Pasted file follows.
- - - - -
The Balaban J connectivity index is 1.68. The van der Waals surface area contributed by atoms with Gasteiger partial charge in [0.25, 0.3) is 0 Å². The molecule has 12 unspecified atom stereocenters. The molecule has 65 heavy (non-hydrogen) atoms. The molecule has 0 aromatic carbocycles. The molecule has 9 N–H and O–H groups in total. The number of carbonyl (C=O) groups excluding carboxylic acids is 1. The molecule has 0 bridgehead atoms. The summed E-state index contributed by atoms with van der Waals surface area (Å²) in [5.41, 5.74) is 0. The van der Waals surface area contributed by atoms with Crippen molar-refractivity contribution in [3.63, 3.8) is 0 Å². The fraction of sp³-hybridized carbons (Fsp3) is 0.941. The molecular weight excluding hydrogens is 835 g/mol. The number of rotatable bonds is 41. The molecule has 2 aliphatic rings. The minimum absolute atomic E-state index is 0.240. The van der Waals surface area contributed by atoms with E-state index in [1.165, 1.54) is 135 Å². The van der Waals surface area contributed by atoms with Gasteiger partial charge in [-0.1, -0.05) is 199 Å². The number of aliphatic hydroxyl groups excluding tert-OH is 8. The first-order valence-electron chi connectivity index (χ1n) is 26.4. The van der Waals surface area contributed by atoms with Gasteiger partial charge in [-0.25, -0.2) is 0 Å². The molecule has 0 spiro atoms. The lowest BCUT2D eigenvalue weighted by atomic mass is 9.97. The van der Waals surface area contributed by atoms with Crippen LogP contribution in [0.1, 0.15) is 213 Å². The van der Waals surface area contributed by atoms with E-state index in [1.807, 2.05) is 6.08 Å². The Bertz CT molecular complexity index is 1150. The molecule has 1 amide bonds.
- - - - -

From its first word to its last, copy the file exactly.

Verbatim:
The Balaban J connectivity index is 1.68. The van der Waals surface area contributed by atoms with Gasteiger partial charge in [0.25, 0.3) is 0 Å². The molecule has 12 unspecified atom stereocenters. The molecule has 65 heavy (non-hydrogen) atoms. The molecule has 0 aromatic carbocycles. The molecule has 9 N–H and O–H groups in total. The number of carbonyl (C=O) groups excluding carboxylic acids is 1. The molecule has 0 bridgehead atoms. The summed E-state index contributed by atoms with van der Waals surface area (Å²) in [5.41, 5.74) is 0. The van der Waals surface area contributed by atoms with Crippen molar-refractivity contribution in [3.63, 3.8) is 0 Å². The fraction of sp³-hybridized carbons (Fsp3) is 0.941. The molecular weight excluding hydrogens is 835 g/mol. The number of rotatable bonds is 41. The molecule has 2 aliphatic rings. The minimum absolute atomic E-state index is 0.240. The van der Waals surface area contributed by atoms with E-state index in [1.165, 1.54) is 135 Å². The van der Waals surface area contributed by atoms with Gasteiger partial charge in [-0.1, -0.05) is 199 Å². The number of aliphatic hydroxyl groups excluding tert-OH is 8. The first-order valence-electron chi connectivity index (χ1n) is 26.4. The van der Waals surface area contributed by atoms with Gasteiger partial charge in [-0.25, -0.2) is 0 Å². The molecule has 0 spiro atoms. The lowest BCUT2D eigenvalue weighted by atomic mass is 9.97. The van der Waals surface area contributed by atoms with Crippen LogP contribution in [0.1, 0.15) is 213 Å². The van der Waals surface area contributed by atoms with E-state index in [1.807, 2.05) is 6.08 Å². The Bertz CT molecular complexity index is 1150. The molecule has 1 amide bonds.